Turning to the General Overseas Markets, our performance has been good.In the first half, sales were up 15.2%, to 454,000 units.Let me highlight a few of the most significant markets.

  • In China, we sold 84,000 units, including 44,000 LCVs.
  • In Asia, we sold 92,000 units, up 18%, driven by strong sales in Taiwan and Thailand.
  • And Mexico contributed 105,000 units, up 7% from the same period last year.
IV.First-half 2004 financial review

Let us now turn to our first-half financial results.

Revenues reached 4.008 trillion yen in the first half of fiscal 2004, up 12.7% from the same period in fiscal year 2003.Changes in the scope of consolidation – such as the inclusion of Dongfeng Motor Company Limited, Yulon Nissan Motor and Siam Nissan– impacted revenues positively by 225.2 billion yen.

Operating profits were up six-tenths of a percent to 403.4 billion yen, compared to the first half of fiscal year 2003.The operating margin is 10.1%.What were the drivers?

  • The effect of foreign exchange rate movements to first-half operating profits was a negative 56 billion yen, of which 51 billion yen was due to the dollar.The average dollar rate came to 109.8 yen compared to 118.1 yen in the first half of last year… while the euro moved to 133.1 yen from 131.4 yen.
  • The change in scope of consolidation that I just mentioned contributed an additional 17 billion yen to first-half operating profits.
  • Volumes and mix contributed 110 billion yen in additional operating profits.
  • Selling expensesproduced a negative impact of 59 billion yen, due to higher levels of incentives, particularly in the U.S. market.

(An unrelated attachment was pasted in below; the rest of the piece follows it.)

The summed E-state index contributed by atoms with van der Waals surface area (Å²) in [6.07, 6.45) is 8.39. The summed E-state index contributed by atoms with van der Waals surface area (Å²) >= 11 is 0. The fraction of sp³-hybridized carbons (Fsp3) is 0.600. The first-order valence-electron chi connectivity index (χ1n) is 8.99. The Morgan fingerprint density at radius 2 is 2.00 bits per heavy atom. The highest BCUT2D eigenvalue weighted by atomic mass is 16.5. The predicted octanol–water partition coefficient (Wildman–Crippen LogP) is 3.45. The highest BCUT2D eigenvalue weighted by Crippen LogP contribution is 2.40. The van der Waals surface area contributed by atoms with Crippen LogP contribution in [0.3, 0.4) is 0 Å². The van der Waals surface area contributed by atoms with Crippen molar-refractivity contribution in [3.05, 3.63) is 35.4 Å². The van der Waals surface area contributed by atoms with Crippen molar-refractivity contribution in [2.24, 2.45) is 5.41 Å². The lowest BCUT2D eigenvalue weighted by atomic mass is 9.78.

• Purchasing continued to turn in a strong performance as lower purchasing costs generated a positive contribution of 68 billion yen to operating profits, which includes the impact from higher prices of raw materials.
  • Product enrichment and the cost of regulationsproduced a negative impact of 30 billion yen.
  • HigherR&D expensesgenerated a negative impact of 21 billion yen as we continue to boost investments in technology and product development.
  • Manufacturing expenses had a negative impact of 9 billion yen, including, from one side, the benefits from increased manufacturing efficiencies and, from the other side, a 15 billion yen additional expense reflecting final ramp-up of our Canton Plant.
  • Warrantyexpenses increased by 13 billion yen as a result of growing sales.
  • General, administrative and other expenses produced a negative impact of 4.7 billion yen.

Had we not suffered from the negative effect of foreign exchange rates nor benefited from our expanded scope, our operating profit margin for the first half would have come to 11.3%, which is the same as the first half of fiscal year 2003.

On a regional basis, we benefited from profit increases from every region except Japan.

Profits from Japan amounted to 162.4 billion yen compared to last year's 193.3 billion yen profit, mainly as a result of lower volume and mix, higher R&D expenditures and unfavorable exchange rates.

In the United States and Canada, profitability increased to 169.5 billion yen compared to 159.7 billion yen last year.The higher volume and mix absorbed the negative impact from foreign exchange and incentives, resulting in a 10 billion yen increase over the previous year.

Europe continued to increase its contribution to profit, even as no new models were launched.Profits reached 19.3 billion yen, up from 11.5 billion yen in the first half of 2003.

Finally, in General Overseas Markets, including Mexico, the contribution to total profits increased significantly, to 52.1 billion yen from 31.6 billion yen, driven mainly by the addition of the newly consolidated companies.